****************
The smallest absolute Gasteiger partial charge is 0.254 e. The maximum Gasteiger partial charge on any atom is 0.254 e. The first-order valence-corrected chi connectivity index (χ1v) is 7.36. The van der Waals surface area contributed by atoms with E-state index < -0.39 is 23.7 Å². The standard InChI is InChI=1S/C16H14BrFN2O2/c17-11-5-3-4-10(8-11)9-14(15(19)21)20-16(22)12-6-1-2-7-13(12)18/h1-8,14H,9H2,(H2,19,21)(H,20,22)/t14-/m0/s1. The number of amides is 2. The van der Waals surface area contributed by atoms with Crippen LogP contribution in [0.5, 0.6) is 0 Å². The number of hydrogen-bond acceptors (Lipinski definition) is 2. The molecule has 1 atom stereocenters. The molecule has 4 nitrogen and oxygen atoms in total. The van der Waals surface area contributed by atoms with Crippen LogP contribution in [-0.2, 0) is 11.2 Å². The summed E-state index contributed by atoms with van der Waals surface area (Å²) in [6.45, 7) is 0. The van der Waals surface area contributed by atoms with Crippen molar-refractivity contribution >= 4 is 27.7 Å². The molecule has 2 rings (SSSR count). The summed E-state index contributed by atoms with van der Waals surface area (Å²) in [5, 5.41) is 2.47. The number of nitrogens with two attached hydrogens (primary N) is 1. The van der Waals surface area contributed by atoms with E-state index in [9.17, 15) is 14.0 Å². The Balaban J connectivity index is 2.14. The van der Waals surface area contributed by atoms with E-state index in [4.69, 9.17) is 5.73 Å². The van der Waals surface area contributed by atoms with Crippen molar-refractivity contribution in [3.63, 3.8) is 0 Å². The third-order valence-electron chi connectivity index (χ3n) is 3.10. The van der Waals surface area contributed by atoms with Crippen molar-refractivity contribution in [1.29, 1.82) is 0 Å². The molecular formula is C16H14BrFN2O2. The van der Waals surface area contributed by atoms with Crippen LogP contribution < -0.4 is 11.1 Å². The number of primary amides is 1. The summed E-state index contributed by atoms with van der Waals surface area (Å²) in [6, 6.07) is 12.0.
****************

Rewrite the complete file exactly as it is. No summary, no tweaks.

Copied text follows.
The smallest absolute Gasteiger partial charge is 0.254 e. The maximum Gasteiger partial charge on any atom is 0.254 e. The first-order valence-corrected chi connectivity index (χ1v) is 7.36. The van der Waals surface area contributed by atoms with E-state index < -0.39 is 23.7 Å². The standard InChI is InChI=1S/C16H14BrFN2O2/c17-11-5-3-4-10(8-11)9-14(15(19)21)20-16(22)12-6-1-2-7-13(12)18/h1-8,14H,9H2,(H2,19,21)(H,20,22)/t14-/m0/s1. The number of amides is 2. The van der Waals surface area contributed by atoms with Crippen LogP contribution in [0.5, 0.6) is 0 Å². The number of hydrogen-bond acceptors (Lipinski definition) is 2. The molecule has 1 atom stereocenters. The molecule has 4 nitrogen and oxygen atoms in total. The van der Waals surface area contributed by atoms with Crippen LogP contribution in [-0.2, 0) is 11.2 Å². The summed E-state index contributed by atoms with van der Waals surface area (Å²) in [6.45, 7) is 0. The van der Waals surface area contributed by atoms with Crippen molar-refractivity contribution >= 4 is 27.7 Å². The molecule has 2 rings (SSSR count). The summed E-state index contributed by atoms with van der Waals surface area (Å²) in [5, 5.41) is 2.47. The number of nitrogens with two attached hydrogens (primary N) is 1. The van der Waals surface area contributed by atoms with E-state index in [9.17, 15) is 14.0 Å². The Balaban J connectivity index is 2.14. The van der Waals surface area contributed by atoms with E-state index in [4.69, 9.17) is 5.73 Å². The van der Waals surface area contributed by atoms with Crippen molar-refractivity contribution in [3.63, 3.8) is 0 Å². The third-order valence-electron chi connectivity index (χ3n) is 3.10. The van der Waals surface area contributed by atoms with Crippen molar-refractivity contribution in [1.29, 1.82) is 0 Å². The molecular formula is C16H14BrFN2O2. The van der Waals surface area contributed by atoms with Crippen LogP contribution < -0.4 is 11.1 Å². The number of primary amides is 1. The summed E-state index contributed by atoms with van der Waals surface area (Å²) in [6, 6.07) is 12.0.